My son is in a Curious George phase right now. Fortunately, a few years ago we found a George collection for his older sister at a used bookstore, so we’re well equipped for bedtime stories. The book includes several original stories with plot developments today’s publishers would balk at. In the very first story, Georgeâ€¦
- Gets stuffed into a sack and forcibly taken from his home
- Jumps into the ocean and nearly drowns
- Caps off his first meal in his new home by smoking a pipe
- Makes a prank call to the fire department and gets thrown in jail
- Escapes from jail and steals a bunch of helium balloons
The stories are long, meandering, and quite entertaining. Newer George tales, with their linear (and much more politically correct) plots, make for a faster bedtime but are much less satisfying.
In any case, one thing hasn’t changed from the time George was first snatched from the jungle and brought to the big cityâ€¦ George’s curiosity eventually gets him in trouble, he manages to make up for whatever incident he causes, and in the end he emerges more beloved than ever.
That’s not a lesson I want to impart to my kidsâ€¦ I’d rather they follow the rules in the first place. But as much as I hate to admit it, there’s more than a shred of truth to the Curious George philosophy, at least in the business world.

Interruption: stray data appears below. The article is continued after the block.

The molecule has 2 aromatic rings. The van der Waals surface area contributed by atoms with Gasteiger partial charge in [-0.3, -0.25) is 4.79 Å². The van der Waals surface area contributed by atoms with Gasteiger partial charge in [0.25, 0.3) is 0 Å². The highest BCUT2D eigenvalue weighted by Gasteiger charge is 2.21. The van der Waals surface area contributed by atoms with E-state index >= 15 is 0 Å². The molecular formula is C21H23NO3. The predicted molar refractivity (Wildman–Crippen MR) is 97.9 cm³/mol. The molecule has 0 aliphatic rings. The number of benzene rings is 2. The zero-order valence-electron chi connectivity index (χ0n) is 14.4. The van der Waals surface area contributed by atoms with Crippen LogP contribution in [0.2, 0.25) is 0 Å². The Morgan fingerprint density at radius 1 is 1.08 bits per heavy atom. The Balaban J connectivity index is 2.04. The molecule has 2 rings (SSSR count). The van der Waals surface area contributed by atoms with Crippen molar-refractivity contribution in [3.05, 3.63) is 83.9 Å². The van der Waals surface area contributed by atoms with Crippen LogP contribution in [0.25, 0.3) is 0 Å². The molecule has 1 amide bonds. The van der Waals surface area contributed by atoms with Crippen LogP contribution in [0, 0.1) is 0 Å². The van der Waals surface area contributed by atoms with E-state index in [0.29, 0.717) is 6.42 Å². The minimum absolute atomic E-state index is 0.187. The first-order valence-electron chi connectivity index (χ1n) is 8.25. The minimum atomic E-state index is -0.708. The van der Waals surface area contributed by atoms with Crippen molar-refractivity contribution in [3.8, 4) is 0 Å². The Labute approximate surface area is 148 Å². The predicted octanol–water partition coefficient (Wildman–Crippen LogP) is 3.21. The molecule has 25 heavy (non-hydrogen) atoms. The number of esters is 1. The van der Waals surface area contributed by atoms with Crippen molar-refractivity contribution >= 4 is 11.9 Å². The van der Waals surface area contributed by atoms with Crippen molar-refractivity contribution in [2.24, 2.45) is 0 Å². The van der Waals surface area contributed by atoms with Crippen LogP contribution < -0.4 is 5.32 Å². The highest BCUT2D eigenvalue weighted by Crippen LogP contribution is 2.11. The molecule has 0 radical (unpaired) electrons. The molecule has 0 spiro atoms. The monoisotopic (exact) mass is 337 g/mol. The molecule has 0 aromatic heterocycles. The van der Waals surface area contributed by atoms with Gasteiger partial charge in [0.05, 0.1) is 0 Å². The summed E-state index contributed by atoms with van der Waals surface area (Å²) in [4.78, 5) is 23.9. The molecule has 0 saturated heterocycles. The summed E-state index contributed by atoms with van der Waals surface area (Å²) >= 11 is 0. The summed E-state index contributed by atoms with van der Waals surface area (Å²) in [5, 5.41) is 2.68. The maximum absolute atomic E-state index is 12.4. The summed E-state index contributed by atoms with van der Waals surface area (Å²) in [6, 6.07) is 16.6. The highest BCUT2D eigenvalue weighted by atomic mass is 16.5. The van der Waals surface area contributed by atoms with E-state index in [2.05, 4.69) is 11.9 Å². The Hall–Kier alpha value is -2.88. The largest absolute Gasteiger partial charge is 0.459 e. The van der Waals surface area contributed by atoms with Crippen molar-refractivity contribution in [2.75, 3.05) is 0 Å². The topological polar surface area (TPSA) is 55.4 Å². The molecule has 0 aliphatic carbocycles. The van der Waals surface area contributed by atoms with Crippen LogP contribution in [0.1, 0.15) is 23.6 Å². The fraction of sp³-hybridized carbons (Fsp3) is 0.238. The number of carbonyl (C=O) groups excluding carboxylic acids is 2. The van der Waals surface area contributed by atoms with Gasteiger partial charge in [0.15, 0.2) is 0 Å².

In many of our research studies, we see customer relationships that have ended up in a bad place â€“ a delayed shipment, a software bug, a misapplied late fee, you name it. Correctly or not, the customer is upset, and the onus is on the company to make it better.
And frankly, fixing is usually pretty easy. But some companies set their sights beyond that. An empowered and enthusiastic customer service rep can turn an average customer (or even a disgruntled one) into a loyalist. Your customer service department â€“ whether you have dozens of dedicated staff or you’re responding to complaints yourself at 2 am â€“ is the best glimpse anyone will ever have into your company’s culture and customer focus.
Your response to a customer complaint says more about your company than any salesperson’s pitch or product’s features ever could. So don’t make customer service an afterthought. Don’t make responding to complaints something you do when you have time. Be like George â€“ clean up your mess in a unique and memorable way, and you may just find yourself with some very happy advocates.
Oh, one more thingâ€¦ unlike the man with the yellow hat, your customers probably don’t have much tolerance for repeat offenders. As nice as it is to emerge from a problem unscathed, don’t expect it to happen twice.
*Photo credit PBS Kids